It’s hard enough for academic librarians to keep up with research in their own profession, so we sometimes miss research about our students and how they learn that could enable us to help them to be more successful.
Go back a few years and you may recall millennial generation students as the topic that captured the attention of academic librarians. We needed to know who these students were, their technology behavior, how they socialized, and whatever else we could learn, all with the goal of better meeting their needs and expectations. Around the same time, we discovered the findings of the early enthnographic studies of college students and their research behaviors. Later yet, we were exposed to the first Project Information Literacy study, and from it we gained additional insight into our students’ work ethic and their perceptions of college-level research. Together, these projects helped academic librarians build a better knowledgebase about our user community, and the more we know the better we can serve them. As informative as these studies were, we need to keep pushing ourselves to learn more about our students. Which leads to the question, what are the latest research studies telling us about our students and how they live and learn?
Factors for success
What if we knew even more about the factors that foster academic success among our students, and what enables them to achieve great things beyond their college years? If we want to provide value to our academic community, we must position the library so that it’s evident our work contributes to student success. We also need more than anecdotal evidence. Consider an instructor’s recent Chronicle essay, in which she observed that her students increasingly lack not only the motivation to learn but the capacity to think for themselves. When asked to identify a topic for a research paper, many students found it difficult to do so, and asked the instructor to tell them what subject to choose. Frustrating indeed, and quite possibly the outcome of a secondary education system that fails to instill critical thinking skills, but we need research that helps us understand why we encounter these behaviors and strategies that would help these students succeed. Learning what makes some students succeed while others fail could provide us with resources and techniques to make a significant difference. The good news is that a growing area of research focuses on this exact topic.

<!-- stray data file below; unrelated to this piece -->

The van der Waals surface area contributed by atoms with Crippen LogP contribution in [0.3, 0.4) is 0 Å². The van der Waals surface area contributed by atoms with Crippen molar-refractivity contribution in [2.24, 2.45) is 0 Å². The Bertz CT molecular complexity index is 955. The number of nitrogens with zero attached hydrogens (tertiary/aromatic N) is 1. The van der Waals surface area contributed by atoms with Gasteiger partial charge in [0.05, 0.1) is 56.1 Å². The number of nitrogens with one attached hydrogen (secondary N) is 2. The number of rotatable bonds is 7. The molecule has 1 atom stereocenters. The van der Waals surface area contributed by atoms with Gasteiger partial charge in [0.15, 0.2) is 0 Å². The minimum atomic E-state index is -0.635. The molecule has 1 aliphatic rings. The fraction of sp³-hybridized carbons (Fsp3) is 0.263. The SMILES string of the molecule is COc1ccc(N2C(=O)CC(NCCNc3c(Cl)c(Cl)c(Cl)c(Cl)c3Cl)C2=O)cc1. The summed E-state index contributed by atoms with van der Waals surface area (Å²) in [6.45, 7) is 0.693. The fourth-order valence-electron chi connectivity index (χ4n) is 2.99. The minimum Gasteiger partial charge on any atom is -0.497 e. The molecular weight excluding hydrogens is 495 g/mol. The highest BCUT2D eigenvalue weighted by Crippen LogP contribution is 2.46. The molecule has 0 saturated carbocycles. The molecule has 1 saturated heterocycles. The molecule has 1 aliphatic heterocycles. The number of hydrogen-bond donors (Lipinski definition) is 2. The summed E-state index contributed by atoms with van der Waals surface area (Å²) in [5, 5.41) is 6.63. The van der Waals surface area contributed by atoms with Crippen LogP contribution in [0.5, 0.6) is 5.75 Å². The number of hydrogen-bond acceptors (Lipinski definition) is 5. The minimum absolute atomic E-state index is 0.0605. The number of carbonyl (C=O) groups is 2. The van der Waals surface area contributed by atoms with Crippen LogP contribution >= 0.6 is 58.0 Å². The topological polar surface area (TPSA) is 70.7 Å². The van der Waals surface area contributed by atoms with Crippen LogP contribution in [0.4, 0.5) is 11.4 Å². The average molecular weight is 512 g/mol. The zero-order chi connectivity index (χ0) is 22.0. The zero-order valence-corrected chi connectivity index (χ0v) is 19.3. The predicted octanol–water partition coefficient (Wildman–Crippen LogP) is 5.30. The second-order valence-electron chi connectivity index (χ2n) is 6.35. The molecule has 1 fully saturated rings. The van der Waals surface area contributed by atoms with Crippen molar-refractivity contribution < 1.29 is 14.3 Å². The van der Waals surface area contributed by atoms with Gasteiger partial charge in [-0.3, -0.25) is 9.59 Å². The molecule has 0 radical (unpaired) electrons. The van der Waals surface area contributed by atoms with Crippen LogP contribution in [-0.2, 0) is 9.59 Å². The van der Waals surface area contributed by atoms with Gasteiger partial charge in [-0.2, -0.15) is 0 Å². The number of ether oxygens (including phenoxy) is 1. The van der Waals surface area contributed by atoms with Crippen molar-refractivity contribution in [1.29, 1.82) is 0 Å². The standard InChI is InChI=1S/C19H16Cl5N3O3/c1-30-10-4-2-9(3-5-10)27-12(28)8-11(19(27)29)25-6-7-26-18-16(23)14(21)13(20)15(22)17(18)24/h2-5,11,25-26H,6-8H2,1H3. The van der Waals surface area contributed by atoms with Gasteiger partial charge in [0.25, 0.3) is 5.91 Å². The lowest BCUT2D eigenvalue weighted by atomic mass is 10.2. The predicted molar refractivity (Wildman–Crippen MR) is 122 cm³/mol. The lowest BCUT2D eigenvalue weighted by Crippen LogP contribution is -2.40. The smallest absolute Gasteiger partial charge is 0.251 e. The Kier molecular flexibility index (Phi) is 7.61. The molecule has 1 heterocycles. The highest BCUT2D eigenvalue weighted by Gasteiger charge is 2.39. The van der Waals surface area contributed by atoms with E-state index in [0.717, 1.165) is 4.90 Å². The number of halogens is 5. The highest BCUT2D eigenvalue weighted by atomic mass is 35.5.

Can academic librarians help?
The time academic librarians spend with students is quite limited, and ultimately that leads to challenges in any effort to make a difference. But even small bits of interaction can matter. When I spend time at the reference desk, I encounter students who ask me to tell them if we have the book they need. I could easily do that, but that really does them a disservice. They need to understand how much more productive it is to find out before they get to the library if we have a certain book, and what other books we have on that subject—and what to do if the book isn’t available. If they have no idea how to do this on their own, they are at a disadvantage. When I take students to a computer and say, “You’re going to find the book, and I’ll help you do it,” some do seem taken aback that I’m not just going to do it for them—and perhaps they’ve grown up accustomed to having adults jump to get them what they need to avoid any possibility of failure. Two new research reports may shed some light on how the way our college students are being parented and schooled impacts on their interpersonal and academic behavior.